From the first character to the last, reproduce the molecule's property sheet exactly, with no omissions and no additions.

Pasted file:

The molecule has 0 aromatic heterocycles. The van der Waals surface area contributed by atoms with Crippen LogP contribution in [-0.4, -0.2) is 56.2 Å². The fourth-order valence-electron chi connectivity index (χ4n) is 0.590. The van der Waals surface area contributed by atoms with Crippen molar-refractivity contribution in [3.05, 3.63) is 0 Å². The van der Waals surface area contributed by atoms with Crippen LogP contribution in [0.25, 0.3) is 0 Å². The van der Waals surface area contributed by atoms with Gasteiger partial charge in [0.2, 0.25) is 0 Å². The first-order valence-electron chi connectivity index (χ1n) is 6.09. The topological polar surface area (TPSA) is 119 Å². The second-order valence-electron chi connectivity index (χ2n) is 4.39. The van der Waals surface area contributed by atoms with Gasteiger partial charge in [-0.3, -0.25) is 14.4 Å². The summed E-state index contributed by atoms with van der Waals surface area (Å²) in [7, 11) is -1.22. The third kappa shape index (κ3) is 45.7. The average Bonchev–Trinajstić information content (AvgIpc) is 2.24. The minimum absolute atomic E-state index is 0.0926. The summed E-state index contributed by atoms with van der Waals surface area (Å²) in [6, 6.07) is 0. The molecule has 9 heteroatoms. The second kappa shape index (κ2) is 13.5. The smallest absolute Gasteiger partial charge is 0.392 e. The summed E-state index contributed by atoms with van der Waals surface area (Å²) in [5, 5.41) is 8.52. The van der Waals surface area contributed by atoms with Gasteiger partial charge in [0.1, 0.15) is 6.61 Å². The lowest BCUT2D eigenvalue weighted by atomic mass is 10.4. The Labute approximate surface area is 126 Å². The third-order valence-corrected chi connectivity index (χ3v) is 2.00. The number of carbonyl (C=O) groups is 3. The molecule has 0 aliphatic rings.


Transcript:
The molecule has 0 aromatic heterocycles. The van der Waals surface area contributed by atoms with Crippen LogP contribution in [-0.4, -0.2) is 56.2 Å². The fourth-order valence-electron chi connectivity index (χ4n) is 0.590. The van der Waals surface area contributed by atoms with Crippen molar-refractivity contribution in [3.05, 3.63) is 0 Å². The van der Waals surface area contributed by atoms with Crippen LogP contribution in [0.25, 0.3) is 0 Å². The van der Waals surface area contributed by atoms with Gasteiger partial charge in [0.2, 0.25) is 0 Å². The first-order valence-electron chi connectivity index (χ1n) is 6.09. The topological polar surface area (TPSA) is 119 Å². The second-order valence-electron chi connectivity index (χ2n) is 4.39. The van der Waals surface area contributed by atoms with Gasteiger partial charge in [-0.3, -0.25) is 14.4 Å². The summed E-state index contributed by atoms with van der Waals surface area (Å²) in [7, 11) is -1.22. The third kappa shape index (κ3) is 45.7. The average Bonchev–Trinajstić information content (AvgIpc) is 2.24. The minimum absolute atomic E-state index is 0.0926. The summed E-state index contributed by atoms with van der Waals surface area (Å²) in [6, 6.07) is 0. The molecule has 9 heteroatoms. The second kappa shape index (κ2) is 13.5. The smallest absolute Gasteiger partial charge is 0.392 e. The summed E-state index contributed by atoms with van der Waals surface area (Å²) in [5, 5.41) is 8.52. The van der Waals surface area contributed by atoms with Gasteiger partial charge in [0.1, 0.15) is 6.61 Å². The lowest BCUT2D eigenvalue weighted by atomic mass is 10.4. The Labute approximate surface area is 126 Å². The third-order valence-corrected chi connectivity index (χ3v) is 2.00. The number of carbonyl (C=O) groups is 3. The molecule has 0 aliphatic rings.